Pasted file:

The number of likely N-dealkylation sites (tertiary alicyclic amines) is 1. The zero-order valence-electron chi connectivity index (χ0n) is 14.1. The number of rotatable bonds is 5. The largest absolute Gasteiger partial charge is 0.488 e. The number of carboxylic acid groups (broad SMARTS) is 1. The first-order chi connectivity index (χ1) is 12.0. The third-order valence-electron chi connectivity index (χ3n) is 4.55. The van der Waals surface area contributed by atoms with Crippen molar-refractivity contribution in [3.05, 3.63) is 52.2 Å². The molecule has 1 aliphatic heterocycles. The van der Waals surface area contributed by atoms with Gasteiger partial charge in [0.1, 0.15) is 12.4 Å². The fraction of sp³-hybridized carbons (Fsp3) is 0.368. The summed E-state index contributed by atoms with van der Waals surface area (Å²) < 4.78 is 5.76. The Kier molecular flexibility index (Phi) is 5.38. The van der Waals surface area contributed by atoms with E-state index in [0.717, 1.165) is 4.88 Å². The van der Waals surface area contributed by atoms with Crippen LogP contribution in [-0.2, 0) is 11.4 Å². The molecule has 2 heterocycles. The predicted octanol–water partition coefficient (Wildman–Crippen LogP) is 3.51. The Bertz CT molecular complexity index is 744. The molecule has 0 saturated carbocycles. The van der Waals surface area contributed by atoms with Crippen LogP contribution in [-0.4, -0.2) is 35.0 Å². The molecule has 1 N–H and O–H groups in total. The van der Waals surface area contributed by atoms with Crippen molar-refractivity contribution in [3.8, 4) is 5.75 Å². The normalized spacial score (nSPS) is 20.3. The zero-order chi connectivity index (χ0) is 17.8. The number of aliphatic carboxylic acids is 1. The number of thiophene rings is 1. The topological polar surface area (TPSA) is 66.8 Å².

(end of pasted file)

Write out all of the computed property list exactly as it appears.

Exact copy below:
The number of likely N-dealkylation sites (tertiary alicyclic amines) is 1. The zero-order valence-electron chi connectivity index (χ0n) is 14.1. The number of rotatable bonds is 5. The largest absolute Gasteiger partial charge is 0.488 e. The number of carboxylic acid groups (broad SMARTS) is 1. The first-order chi connectivity index (χ1) is 12.0. The third-order valence-electron chi connectivity index (χ3n) is 4.55. The van der Waals surface area contributed by atoms with Crippen molar-refractivity contribution in [3.05, 3.63) is 52.2 Å². The molecule has 1 aliphatic heterocycles. The van der Waals surface area contributed by atoms with Gasteiger partial charge in [0.1, 0.15) is 12.4 Å². The fraction of sp³-hybridized carbons (Fsp3) is 0.368. The summed E-state index contributed by atoms with van der Waals surface area (Å²) < 4.78 is 5.76. The Kier molecular flexibility index (Phi) is 5.38. The van der Waals surface area contributed by atoms with E-state index in [0.717, 1.165) is 4.88 Å². The van der Waals surface area contributed by atoms with Crippen LogP contribution in [-0.2, 0) is 11.4 Å². The molecule has 2 heterocycles. The predicted octanol–water partition coefficient (Wildman–Crippen LogP) is 3.51. The Bertz CT molecular complexity index is 744. The molecule has 0 saturated carbocycles. The van der Waals surface area contributed by atoms with Crippen LogP contribution in [-0.4, -0.2) is 35.0 Å². The molecule has 1 N–H and O–H groups in total. The van der Waals surface area contributed by atoms with Crippen molar-refractivity contribution in [3.8, 4) is 5.75 Å². The normalized spacial score (nSPS) is 20.3. The zero-order chi connectivity index (χ0) is 17.8. The number of aliphatic carboxylic acids is 1. The number of thiophene rings is 1. The topological polar surface area (TPSA) is 66.8 Å².